Italians take great pride in the preparation of wild boar and consider it to be a specialty. There are many recipes that use the meat of the wild boar with stewing (scottiglia di cinghiale) or braising being preferred as the meat can be tough if not properly cooked. It is often prepared alla cacciatore (hunter style) and served with pappardelle.  The rich thick noodles are a perfect background for the strong, robust flavor of wild game so you often find this type of pasta served con lepre (with wild hare )photoas well.  Italians also like sausages, prosciutto and salami made from wild boar meat. I have eaten wild boar in Italy many times and like it very much. It has a strong flavor but not unpleasant rather rustic and bold. Shops in Italy that sell wild boar meat often display a stuffed wild boar’s head outside their store front that can be quite startling to see at first.  If you are unsure about eating wild boar and would just like a taste look for a sagra in Tuscany or Umbria. These seasonal food festivals celebrate regional culture and cuisine with music, dancing, games, exhibits and of course food.  In the small medieval Tuscan town of Suvereto, 90 km from Florence, the Sagra del Cinghiale (Festival of the Wild Boar) is held every December with exhibitions and medieval pageantry with food stands and local restaurants serving wild boar.  There’s also a Sagra del Cinghiale in Certaldo. Capalbio and Chianti  . . . well you get the idea. Wild boar is very popular. The traditions surrounding the eating of a particular food is a reason to celebrate in Italy so if you happen upon a sign along the road that says “Sagra del Cinghiale” or “Sagra del whatever” you should stop and go.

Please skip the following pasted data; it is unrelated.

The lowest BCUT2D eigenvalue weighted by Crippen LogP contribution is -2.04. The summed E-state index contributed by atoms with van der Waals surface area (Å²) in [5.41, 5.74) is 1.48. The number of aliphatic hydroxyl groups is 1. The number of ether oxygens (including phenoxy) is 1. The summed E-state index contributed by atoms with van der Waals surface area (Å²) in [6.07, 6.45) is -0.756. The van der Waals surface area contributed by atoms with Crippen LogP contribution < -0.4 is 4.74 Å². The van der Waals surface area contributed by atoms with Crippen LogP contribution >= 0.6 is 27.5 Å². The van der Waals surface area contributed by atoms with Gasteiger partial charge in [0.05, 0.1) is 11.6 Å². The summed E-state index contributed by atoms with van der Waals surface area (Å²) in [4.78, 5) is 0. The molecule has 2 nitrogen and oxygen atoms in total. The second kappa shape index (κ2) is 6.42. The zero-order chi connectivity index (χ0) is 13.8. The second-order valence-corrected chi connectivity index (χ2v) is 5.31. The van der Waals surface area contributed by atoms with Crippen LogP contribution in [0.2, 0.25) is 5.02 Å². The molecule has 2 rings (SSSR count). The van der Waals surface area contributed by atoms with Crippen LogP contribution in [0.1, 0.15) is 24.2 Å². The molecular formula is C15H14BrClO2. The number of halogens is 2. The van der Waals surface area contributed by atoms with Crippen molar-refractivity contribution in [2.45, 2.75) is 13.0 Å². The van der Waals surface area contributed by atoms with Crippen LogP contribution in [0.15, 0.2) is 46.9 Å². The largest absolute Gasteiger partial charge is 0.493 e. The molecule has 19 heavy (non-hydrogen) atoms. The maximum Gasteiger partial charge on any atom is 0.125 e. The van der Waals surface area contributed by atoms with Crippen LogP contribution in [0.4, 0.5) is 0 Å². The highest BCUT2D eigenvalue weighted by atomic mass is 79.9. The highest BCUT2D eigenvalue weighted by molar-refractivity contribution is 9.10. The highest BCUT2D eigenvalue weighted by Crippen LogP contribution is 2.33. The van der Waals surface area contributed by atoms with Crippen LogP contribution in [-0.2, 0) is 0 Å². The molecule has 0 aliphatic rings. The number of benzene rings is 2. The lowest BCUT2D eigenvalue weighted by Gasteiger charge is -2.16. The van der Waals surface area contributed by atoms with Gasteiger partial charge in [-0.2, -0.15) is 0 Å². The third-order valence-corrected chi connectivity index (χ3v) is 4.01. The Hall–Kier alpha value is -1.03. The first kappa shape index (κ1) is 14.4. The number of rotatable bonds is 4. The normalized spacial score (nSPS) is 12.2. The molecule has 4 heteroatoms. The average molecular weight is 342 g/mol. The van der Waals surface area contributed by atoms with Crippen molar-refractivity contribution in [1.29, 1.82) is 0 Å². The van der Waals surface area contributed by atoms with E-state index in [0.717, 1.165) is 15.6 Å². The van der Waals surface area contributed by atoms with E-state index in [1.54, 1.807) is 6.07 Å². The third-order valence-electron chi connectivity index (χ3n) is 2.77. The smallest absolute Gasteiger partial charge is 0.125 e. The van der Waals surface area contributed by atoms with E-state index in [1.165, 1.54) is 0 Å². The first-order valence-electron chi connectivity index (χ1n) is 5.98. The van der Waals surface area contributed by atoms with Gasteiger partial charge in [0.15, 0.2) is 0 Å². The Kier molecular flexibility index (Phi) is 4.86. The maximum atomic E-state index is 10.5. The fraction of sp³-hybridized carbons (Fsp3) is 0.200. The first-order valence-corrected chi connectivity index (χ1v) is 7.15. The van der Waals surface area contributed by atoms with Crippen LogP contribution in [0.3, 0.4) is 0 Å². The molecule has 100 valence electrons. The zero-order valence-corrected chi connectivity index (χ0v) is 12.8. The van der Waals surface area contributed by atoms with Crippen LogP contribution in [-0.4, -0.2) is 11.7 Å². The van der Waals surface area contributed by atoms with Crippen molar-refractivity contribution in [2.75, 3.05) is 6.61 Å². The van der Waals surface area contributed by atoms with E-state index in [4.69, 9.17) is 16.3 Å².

Pasta Takes the Bite Out of Winter

rabbit hunt

I think it’s time for a substantial winter meal. One that is plentiful, generous and abundant with the bold flavors of wild game and toothsome pasta. In Italy this would translate into a classic Tuscan peasant dish known as coniglio alla cacciatora, hunter’s rabbit stew. Traditionally served with long fat strands of hand-rolled pici or broad pappardelle pasta this dish was also made with the meat of a hare (pappardelle sulla lepre).